The best tracking collars are equipped with GPS.  Its primary function is to provide nationwide location tracking in real-time to help you locate your canine should they get lost.  It does this through advanced GPS and cellular technology, which allows it to pinpoint your furry friend’s exact location.  This GPS monitor is a lot like a cell phone for your dog and required a cellular connection to work correctly.  This translates into a monthly subscription that is needed to keep the tracker working correctly.  Plans start at $7 (US) a month and are selected through an application provided with the collar.

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As a secondary function, some dog collars are equipped with an Activity Monitor that keeps track of your dog’s movement so you can interpret whether they are getting enough exercise or not.  Pet obesity is a huge problem.  According to a clinical survey, 56% of dogs can be classified as clinically overweight.  And, it is estimated that most dogs do not get that recommended amount of exercise, especially if they are left alone for long periods!  This tracker can help you figure out if your dog falls into this category, and can help track your dog’s progress after you make efforts to increase their activity.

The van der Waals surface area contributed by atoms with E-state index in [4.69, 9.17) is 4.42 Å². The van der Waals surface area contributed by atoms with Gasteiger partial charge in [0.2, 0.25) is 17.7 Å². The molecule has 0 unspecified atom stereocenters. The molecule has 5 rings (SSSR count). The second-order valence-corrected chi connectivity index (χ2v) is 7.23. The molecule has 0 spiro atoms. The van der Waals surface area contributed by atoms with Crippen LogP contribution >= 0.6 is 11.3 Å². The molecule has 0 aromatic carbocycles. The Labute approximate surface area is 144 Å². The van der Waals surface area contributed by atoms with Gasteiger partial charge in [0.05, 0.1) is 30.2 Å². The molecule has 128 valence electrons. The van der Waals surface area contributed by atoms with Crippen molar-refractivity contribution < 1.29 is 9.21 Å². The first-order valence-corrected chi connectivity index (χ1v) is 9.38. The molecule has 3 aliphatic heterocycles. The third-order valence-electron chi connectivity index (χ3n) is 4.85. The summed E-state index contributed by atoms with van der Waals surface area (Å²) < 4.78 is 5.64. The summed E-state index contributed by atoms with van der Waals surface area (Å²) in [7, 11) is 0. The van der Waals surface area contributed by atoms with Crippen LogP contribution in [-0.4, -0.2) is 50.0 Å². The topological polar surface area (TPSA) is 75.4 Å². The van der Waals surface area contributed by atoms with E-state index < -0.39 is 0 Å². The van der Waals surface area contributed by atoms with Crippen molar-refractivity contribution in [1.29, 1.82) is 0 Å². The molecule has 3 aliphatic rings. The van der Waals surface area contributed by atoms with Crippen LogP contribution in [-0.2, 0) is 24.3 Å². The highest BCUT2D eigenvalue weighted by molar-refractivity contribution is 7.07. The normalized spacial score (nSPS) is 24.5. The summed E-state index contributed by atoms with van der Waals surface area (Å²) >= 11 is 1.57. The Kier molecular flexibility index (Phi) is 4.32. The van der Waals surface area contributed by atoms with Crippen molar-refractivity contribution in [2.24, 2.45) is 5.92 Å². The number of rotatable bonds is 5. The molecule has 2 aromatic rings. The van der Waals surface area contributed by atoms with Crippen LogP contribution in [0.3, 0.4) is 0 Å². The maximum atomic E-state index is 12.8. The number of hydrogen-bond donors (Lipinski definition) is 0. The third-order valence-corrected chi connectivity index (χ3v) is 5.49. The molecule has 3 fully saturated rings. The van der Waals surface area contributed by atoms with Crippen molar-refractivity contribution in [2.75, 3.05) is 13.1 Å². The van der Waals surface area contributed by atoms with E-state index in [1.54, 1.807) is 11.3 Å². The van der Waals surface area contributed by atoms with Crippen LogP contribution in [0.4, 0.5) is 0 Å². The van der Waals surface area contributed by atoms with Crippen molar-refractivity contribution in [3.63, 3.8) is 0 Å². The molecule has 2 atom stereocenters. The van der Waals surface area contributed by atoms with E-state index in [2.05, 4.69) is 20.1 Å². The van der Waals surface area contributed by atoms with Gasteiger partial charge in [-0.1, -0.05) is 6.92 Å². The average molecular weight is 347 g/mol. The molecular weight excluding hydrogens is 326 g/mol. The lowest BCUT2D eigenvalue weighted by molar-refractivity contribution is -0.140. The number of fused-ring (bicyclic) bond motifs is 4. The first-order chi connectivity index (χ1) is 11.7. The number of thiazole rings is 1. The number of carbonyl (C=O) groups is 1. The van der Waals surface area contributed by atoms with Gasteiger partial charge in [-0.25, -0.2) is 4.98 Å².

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To stay ahead of your canine, these trackers features proactive alerts that notify you through text, email, or the app if your dog leaves their designated safe area.  So, some of the apps allow the users to geofence the dog’s permitted environment and alert the owner if the dog violates this perimeter.  This innovative feature allows you to locate and find your pup before they get too far away.  The last thing you want to do is check the app only to realize that your canine is miles away from home!


Blackman, J. (2019). Operators will struggle to monetize 5G, NB-IoT, LTE-M in M2M market, says report. RCR Wireless. Retrieved on September 21, 2019 from,

Hitchcock, K. (2019). The Best GPS Dog Trackers & Collars (2019 Reviews). Family Living Today. Retrieved on September 21, 2019 from,